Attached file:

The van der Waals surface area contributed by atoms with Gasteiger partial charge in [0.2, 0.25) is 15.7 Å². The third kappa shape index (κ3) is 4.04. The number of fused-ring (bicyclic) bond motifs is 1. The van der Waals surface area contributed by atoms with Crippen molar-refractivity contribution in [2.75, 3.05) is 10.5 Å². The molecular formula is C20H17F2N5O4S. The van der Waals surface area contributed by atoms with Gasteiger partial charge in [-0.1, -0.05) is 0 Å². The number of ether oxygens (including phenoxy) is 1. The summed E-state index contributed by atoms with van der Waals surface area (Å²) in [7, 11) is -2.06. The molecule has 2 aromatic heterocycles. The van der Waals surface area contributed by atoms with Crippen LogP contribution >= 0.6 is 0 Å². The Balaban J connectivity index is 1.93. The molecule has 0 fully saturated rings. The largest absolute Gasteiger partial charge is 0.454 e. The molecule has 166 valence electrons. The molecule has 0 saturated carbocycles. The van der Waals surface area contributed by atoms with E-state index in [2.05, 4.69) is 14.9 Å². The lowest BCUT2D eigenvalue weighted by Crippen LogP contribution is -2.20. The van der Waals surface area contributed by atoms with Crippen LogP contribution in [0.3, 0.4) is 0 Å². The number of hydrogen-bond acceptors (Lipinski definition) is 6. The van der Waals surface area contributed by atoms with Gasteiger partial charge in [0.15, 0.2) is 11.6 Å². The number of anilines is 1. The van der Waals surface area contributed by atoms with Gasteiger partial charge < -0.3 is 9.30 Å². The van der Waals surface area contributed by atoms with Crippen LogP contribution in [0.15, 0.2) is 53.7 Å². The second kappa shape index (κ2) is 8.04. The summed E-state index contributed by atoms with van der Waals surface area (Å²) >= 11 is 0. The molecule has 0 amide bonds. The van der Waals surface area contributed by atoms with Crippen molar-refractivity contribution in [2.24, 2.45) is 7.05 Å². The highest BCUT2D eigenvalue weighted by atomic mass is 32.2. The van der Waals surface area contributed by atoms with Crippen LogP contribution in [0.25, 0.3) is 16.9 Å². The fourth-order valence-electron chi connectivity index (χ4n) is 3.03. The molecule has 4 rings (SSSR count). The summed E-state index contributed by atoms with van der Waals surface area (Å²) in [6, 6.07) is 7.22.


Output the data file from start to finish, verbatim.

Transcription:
The van der Waals surface area contributed by atoms with Gasteiger partial charge in [0.2, 0.25) is 15.7 Å². The third kappa shape index (κ3) is 4.04. The number of fused-ring (bicyclic) bond motifs is 1. The van der Waals surface area contributed by atoms with Crippen molar-refractivity contribution in [2.75, 3.05) is 10.5 Å². The molecular formula is C20H17F2N5O4S. The van der Waals surface area contributed by atoms with Gasteiger partial charge in [-0.1, -0.05) is 0 Å². The number of ether oxygens (including phenoxy) is 1. The summed E-state index contributed by atoms with van der Waals surface area (Å²) in [7, 11) is -2.06. The molecule has 2 aromatic heterocycles. The van der Waals surface area contributed by atoms with Crippen LogP contribution >= 0.6 is 0 Å². The Balaban J connectivity index is 1.93. The molecule has 0 fully saturated rings. The largest absolute Gasteiger partial charge is 0.454 e. The molecule has 166 valence electrons. The molecule has 0 saturated carbocycles. The van der Waals surface area contributed by atoms with E-state index in [2.05, 4.69) is 14.9 Å². The lowest BCUT2D eigenvalue weighted by Crippen LogP contribution is -2.20. The van der Waals surface area contributed by atoms with Crippen LogP contribution in [0.3, 0.4) is 0 Å². The number of hydrogen-bond acceptors (Lipinski definition) is 6. The van der Waals surface area contributed by atoms with Gasteiger partial charge in [0.15, 0.2) is 11.6 Å². The number of anilines is 1. The van der Waals surface area contributed by atoms with Gasteiger partial charge < -0.3 is 9.30 Å². The van der Waals surface area contributed by atoms with Crippen LogP contribution in [0.15, 0.2) is 53.7 Å². The second kappa shape index (κ2) is 8.04. The summed E-state index contributed by atoms with van der Waals surface area (Å²) >= 11 is 0. The molecule has 0 amide bonds. The van der Waals surface area contributed by atoms with Crippen molar-refractivity contribution in [2.24, 2.45) is 7.05 Å². The highest BCUT2D eigenvalue weighted by atomic mass is 32.2. The van der Waals surface area contributed by atoms with Crippen LogP contribution in [0.25, 0.3) is 16.9 Å². The fourth-order valence-electron chi connectivity index (χ4n) is 3.03. The molecule has 4 rings (SSSR count). The summed E-state index contributed by atoms with van der Waals surface area (Å²) in [6, 6.07) is 7.22.